seeing clearly
Do you remember when you were a kid and you knew you did something wrong, but you covered it up so your parents wouldn’t know it was you? It kinda worked for a little while, but eventually your parents found out, and it seemed much worse that you hid the fact you did something wrong rather than just tell the truth in the first place.
Sometimes in the non-profit world we act like little children. When something goes wrong, our instinct is unfortunately to hide the problem. The thinking goes, “gosh, if our donors and the public knew about this, we would lose all credibility. We can’t reveal this problem because we’ll lose our funding. We can’t show we make mistakes.”
Richard and I have come across this type of thinking many times in major gift departments. I recall one story where a non-profit’s donor had invested over a million dollars into a program that was not going to get off the ground. There was panic inside the organization, and they spent months trying to figure out how to still use the money while somehow justifying to the donor that it was close to the intended project.
The organization went down this road of using the funds for a different project, then told the donor later why they re-allocated his funds. The donor was absolutely furious. Not so much that the different project was way off his own interest and passion, but that the organization just didn’t tell him immediately what the problem was and ask if he would be willing to fund the other project instead.
So the organization, feeling the pressure to “keep the money,” didn’t tell the donor the truth and focused rather on hiding the difficulty… and that caused an even bigger problem.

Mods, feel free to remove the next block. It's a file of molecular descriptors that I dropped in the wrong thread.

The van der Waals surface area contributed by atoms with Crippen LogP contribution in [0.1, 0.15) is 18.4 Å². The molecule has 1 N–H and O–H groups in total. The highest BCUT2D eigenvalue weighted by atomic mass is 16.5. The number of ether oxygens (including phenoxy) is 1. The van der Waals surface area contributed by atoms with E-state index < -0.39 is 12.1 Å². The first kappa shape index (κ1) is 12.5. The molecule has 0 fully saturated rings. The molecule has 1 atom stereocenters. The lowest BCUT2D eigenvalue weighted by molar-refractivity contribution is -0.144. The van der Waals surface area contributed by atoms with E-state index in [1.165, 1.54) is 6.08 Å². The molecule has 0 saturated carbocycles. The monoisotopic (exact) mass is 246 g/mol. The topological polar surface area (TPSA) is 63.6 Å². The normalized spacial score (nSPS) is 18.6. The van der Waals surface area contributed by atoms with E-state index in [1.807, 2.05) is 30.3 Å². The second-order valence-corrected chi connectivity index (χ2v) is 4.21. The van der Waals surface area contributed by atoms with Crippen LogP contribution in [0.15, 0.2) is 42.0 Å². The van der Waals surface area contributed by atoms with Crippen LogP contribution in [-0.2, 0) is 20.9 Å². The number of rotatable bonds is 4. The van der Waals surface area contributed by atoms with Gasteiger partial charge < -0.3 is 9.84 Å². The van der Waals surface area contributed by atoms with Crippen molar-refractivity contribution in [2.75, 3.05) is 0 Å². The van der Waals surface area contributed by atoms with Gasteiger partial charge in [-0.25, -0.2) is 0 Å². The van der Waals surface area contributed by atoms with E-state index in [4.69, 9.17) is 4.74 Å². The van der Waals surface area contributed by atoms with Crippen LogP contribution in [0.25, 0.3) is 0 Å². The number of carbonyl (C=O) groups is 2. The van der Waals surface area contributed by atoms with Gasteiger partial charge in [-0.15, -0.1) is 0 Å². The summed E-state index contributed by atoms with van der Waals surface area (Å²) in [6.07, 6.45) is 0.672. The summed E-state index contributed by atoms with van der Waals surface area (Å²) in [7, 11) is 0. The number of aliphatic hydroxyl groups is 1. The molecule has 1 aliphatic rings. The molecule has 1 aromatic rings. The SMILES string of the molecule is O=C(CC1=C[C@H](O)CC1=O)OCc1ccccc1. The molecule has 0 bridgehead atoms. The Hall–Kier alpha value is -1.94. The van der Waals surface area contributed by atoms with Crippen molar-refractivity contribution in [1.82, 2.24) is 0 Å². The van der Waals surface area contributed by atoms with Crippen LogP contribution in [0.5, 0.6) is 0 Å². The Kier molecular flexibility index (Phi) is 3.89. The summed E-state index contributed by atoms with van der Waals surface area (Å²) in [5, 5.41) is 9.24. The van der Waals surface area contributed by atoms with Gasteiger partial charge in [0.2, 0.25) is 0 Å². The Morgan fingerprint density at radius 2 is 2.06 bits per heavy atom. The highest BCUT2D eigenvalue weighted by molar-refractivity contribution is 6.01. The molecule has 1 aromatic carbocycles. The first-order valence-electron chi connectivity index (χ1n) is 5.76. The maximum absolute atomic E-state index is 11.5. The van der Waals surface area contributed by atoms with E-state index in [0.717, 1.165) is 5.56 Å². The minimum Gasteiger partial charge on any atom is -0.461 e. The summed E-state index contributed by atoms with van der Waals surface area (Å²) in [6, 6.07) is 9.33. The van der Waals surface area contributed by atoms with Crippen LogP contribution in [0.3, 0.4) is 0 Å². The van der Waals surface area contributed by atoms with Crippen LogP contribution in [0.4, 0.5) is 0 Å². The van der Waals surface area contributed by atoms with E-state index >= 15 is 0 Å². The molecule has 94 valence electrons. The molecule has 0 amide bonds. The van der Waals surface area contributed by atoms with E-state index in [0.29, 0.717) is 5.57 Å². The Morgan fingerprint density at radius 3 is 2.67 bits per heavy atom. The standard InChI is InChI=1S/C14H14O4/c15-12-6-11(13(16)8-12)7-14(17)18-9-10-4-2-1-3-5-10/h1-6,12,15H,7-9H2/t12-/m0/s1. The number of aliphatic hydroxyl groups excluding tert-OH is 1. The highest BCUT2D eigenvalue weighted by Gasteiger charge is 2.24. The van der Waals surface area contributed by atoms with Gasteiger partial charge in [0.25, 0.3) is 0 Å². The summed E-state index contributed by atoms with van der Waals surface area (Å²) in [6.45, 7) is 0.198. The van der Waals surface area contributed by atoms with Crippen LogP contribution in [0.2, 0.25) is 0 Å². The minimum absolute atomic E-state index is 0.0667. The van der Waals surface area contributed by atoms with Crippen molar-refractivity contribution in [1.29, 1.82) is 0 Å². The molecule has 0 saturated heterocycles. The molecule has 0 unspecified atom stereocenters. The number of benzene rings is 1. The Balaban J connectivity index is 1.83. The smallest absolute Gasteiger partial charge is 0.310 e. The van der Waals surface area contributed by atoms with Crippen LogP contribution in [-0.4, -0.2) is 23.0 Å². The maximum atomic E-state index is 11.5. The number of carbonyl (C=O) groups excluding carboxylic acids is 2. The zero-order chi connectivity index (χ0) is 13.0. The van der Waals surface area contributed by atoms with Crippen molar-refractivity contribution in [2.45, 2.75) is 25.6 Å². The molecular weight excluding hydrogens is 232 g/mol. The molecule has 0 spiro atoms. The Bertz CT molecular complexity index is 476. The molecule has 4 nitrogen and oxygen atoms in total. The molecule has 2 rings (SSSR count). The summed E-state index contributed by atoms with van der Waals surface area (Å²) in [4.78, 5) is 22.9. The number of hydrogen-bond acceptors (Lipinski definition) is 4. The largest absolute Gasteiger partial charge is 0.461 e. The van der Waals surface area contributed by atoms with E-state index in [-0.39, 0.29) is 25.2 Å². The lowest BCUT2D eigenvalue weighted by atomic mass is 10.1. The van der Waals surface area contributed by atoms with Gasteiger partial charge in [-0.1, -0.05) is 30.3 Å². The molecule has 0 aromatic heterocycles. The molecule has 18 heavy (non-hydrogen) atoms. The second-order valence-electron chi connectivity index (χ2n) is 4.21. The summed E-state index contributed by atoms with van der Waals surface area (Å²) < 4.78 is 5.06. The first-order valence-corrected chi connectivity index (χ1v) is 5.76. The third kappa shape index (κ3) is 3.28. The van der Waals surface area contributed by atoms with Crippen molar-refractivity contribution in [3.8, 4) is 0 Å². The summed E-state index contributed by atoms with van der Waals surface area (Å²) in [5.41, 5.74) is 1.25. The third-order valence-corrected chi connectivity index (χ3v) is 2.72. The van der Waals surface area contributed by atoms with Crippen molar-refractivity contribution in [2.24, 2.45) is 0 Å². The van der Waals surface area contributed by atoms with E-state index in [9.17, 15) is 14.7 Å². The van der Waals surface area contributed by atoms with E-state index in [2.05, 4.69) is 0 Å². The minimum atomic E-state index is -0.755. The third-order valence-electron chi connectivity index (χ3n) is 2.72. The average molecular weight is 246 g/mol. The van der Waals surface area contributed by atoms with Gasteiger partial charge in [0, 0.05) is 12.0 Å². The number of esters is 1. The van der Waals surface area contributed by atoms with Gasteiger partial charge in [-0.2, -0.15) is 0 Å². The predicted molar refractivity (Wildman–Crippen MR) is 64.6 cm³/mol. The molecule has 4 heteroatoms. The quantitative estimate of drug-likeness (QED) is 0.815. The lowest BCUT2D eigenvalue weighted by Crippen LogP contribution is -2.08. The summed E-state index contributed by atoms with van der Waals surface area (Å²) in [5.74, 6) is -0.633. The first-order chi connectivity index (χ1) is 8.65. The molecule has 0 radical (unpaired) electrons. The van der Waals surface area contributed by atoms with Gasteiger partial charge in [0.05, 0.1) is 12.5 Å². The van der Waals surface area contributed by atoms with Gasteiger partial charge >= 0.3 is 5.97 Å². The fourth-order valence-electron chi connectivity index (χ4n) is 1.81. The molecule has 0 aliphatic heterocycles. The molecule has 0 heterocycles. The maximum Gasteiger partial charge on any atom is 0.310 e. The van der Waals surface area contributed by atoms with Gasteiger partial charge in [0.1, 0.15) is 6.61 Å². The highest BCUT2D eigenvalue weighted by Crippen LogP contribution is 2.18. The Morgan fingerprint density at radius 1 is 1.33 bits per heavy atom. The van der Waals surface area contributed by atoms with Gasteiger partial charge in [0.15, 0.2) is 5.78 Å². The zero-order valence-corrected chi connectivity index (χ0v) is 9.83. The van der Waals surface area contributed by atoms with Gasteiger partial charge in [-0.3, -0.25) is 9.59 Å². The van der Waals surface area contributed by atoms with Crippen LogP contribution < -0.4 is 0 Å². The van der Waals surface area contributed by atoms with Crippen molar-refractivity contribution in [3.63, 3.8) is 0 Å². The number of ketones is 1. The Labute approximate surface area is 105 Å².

They lost that donor forever.
Here is what Richard and I have found that really works every time. Tell the truth. Be up front with the donor. Admit it when you or the organization makes a mistake. Ask the donor to help you figure out a solution. When you make a mistake, have an action plan to get in front of it and figure out how you are going to make things right.
If you act this way, donors will respond positively.
Recently, you may have heard of a UK-based charity called “Concern Worldwide.” Boy did they pull a doozy. They inadvertently charged their monthly EFT supporters 100 times their monthly pledge. Imagine a $50 supporter going on-line to check on her banking and see a withdrawal of $5,000 from the charity, which caused the donor to have insufficient funds, bounced checks and bank fees. It created quite a storm.
But as bad as this was, Concern Worldwide moved into action quickly to rectify the problem, get people their money back and in some cases refunded even more money – just so their donors didn’t panic. The CEO got out ahead of it, admitted a mistake had been made, and assured donors their privacy and information was secure. Now to be sure, donors were still upset. And rightly so – but the non-profit took immediate action and admitted they messed up. I believe that in the long run they will be okay, because they did the right thing and told their donors immediately, and they had a solution.
When a non-profit or an MGO makes a mistake and admits that mistake and takes ownership of it, nine times out of ten, donors will understand. In the long run, they will trust you more because you were up front about it. And that one donor that doesn’t… well, you can’t please everyone.
You need to know that donors are much more understanding and forgiving then we give them credit for. We all make mistakes. It’s how we respond to mistakes that makes all the difference.